Underfunded state pensions: It’s a matter of fairness
Published 11:01 pm Wednesday, October 7, 2015
Underfunded state employee pension plans loom as a potential economic catastrophe. Illinois’ state pension plan faces a deficit in excess of $100 billion, resulting in the lowest bond rating of any state. Many analysts and investors suspect that the pension system’s liabilities will eventually bankrupt the state government.
The debate over public pensions, I think, has too often focused on secondary matters as opposed to the fundamental problem. State pensions are underfunded today because politicians for decades pushed costs onto future workers and taxpayers. And this is why we need fundamental reform. But let’s first consider some of the other issues that have gotten more press.
First, pension reform is not about reducing the benefits for current retirees or promised benefits for employees. Pension benefits are guaranteed by law, or in some cases the state constitution. Short of state government bankruptcies, the benefits will be paid.
Nor is pension reform about reducing the compensation of public employees. State and local governments should set salary plus employer-paid benefits in order to attract talented workers. I favor small government, but do not believe we should cut corners on the things we ask government to do. Citizens seeking to underpay public employees should remember that we get what we pay for.
Finally, reform is not about the exact form of the pension contract. Many reformers want states to replace their defined benefit plans, in which members are guaranteed certain annual payments in retirement, with defined contribution plans, as the Johnson Center’s Improving Lives in Alabama volume recommended. But this is secondary. Once we set total compensation at an adequate level, employees should be free to decide the level and nature of their pension. Economic theory provides good reasons why employers will offer defined benefit plans. A pension with generous and guaranteed benefits, what could be considered a Cadillac pension, requires larger annual contributions per member, so employees must be willing to accept a lower salary while working.
The public pension debate draws on a lot of complicated pension accounting. But the fundamental need for reform is not based on math. Pension accounting has contributed to the problem, but is not the root cause.
Ultimately state pensions are underfunded today because lawmakers across the country have for decades promised state workers Cadillac pensions while only making the payments for a Chevy. Sometimes this involved increasing benefits but not contributions, and other times lawmakers spent pension contributions on other things. Contributing less than needed for the promised benefits was a great deal for yesterday’s employees, who fulfilled their end of the pension bargain: they made all the contributions they were asked to while they were working. And contributing too little toward the pension helped lawmakers win reelection.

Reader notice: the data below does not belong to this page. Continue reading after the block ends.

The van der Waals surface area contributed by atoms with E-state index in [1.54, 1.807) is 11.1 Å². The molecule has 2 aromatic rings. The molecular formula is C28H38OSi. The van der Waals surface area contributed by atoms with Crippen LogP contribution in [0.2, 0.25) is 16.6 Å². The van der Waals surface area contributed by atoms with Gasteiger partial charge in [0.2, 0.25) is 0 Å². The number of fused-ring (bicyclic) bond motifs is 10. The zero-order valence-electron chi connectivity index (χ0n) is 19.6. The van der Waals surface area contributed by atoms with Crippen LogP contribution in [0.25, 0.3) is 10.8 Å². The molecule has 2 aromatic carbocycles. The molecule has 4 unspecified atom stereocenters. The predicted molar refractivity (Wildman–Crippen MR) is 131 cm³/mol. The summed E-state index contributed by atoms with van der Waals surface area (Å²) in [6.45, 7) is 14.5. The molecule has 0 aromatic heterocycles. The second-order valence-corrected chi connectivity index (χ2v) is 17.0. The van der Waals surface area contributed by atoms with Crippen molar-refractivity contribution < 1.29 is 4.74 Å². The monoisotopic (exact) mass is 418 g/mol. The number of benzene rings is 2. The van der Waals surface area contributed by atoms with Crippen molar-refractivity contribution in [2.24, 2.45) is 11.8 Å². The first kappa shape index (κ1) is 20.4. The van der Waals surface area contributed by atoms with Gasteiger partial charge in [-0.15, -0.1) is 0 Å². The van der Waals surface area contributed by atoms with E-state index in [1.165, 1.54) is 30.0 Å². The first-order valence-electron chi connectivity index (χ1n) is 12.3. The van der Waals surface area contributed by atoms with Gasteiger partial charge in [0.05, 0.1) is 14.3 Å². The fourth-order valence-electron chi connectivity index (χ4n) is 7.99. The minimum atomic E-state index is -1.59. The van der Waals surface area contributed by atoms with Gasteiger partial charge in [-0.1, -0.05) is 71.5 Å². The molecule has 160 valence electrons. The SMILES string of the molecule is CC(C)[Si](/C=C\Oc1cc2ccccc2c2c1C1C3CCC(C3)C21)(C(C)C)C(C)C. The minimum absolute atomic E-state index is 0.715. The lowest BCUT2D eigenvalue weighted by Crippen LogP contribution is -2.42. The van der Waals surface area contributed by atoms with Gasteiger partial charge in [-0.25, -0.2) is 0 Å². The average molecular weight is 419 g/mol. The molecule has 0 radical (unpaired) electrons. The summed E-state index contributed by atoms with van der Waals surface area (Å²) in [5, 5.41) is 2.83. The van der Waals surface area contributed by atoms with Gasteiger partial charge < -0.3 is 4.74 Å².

But the deal is bad for today’s state employees and taxpayers. Contributions levels for public pension plans have doubled (or more) in some states with no increase in benefits. Today’s state workers are making the Cadillac payments deferred over the last forty years. And underfunded pensions take an increasing share of current tax revenues as well. Thus schools, prisons and other government services will face cuts to pay for pension promises made by long-retired politicians.
This problem probably has a familiar sound to it. Underfunded state pensions reflect the same political dysfunction as unsustainable Federal borrowing. Allowing politicians to spend money – or promise that it will be spent – without imposing taxes is a formula for a train wreck.
Independent public employee retirement systems have provided the cover through which politicians could promise Cadillac pensions while only making the payments for a Chevy. State employees and taxpayers now and in the future will have to write the checks to make good on these promises. Reform is needed to eliminate the ability of lawmakers to promise or increase benefits without immediately having to pay the full cost.
Today’s underfunded state pensions are the result of yesterday’s politicians making promises they didn’t have to pay for. We need pension reform to prevent today’s politicians from saddling our grandchildren with a repeat of this problem.
Daniel Sutter is the Charles G. Koch Professor of Economics with the Manuel H. Johnson Center for Political Economy at Troy University and host of Econversations on TrojanVision. Respond to him at email@example.com and like the Johnson Center on Facebook.